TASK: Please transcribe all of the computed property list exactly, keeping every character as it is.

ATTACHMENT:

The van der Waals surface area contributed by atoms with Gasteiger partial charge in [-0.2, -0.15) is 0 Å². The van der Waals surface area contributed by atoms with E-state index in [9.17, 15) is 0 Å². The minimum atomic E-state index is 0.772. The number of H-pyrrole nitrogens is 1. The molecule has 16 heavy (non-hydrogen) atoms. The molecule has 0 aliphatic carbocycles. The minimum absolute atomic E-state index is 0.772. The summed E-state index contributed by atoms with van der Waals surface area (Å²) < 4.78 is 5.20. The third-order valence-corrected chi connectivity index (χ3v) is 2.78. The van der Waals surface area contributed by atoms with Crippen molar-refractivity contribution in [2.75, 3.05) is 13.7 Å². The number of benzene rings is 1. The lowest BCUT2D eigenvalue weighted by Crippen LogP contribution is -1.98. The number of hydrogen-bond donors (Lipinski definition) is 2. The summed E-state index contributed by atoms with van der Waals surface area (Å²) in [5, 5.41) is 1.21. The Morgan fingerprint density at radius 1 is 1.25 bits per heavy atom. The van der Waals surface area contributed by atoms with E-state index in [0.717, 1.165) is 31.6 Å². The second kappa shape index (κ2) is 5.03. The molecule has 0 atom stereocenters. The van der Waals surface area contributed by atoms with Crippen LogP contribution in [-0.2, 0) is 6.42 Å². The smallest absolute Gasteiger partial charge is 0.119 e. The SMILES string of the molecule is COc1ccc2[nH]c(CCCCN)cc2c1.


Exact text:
The van der Waals surface area contributed by atoms with Gasteiger partial charge in [-0.2, -0.15) is 0 Å². The van der Waals surface area contributed by atoms with E-state index in [9.17, 15) is 0 Å². The minimum atomic E-state index is 0.772. The number of H-pyrrole nitrogens is 1. The molecule has 16 heavy (non-hydrogen) atoms. The molecule has 0 aliphatic carbocycles. The minimum absolute atomic E-state index is 0.772. The summed E-state index contributed by atoms with van der Waals surface area (Å²) < 4.78 is 5.20. The third-order valence-corrected chi connectivity index (χ3v) is 2.78. The van der Waals surface area contributed by atoms with Crippen molar-refractivity contribution in [2.75, 3.05) is 13.7 Å². The number of benzene rings is 1. The lowest BCUT2D eigenvalue weighted by Crippen LogP contribution is -1.98. The number of hydrogen-bond donors (Lipinski definition) is 2. The summed E-state index contributed by atoms with van der Waals surface area (Å²) in [5, 5.41) is 1.21. The Morgan fingerprint density at radius 1 is 1.25 bits per heavy atom. The van der Waals surface area contributed by atoms with E-state index in [0.717, 1.165) is 31.6 Å². The second kappa shape index (κ2) is 5.03. The molecule has 0 atom stereocenters. The van der Waals surface area contributed by atoms with Crippen LogP contribution in [-0.2, 0) is 6.42 Å². The smallest absolute Gasteiger partial charge is 0.119 e. The SMILES string of the molecule is COc1ccc2[nH]c(CCCCN)cc2c1.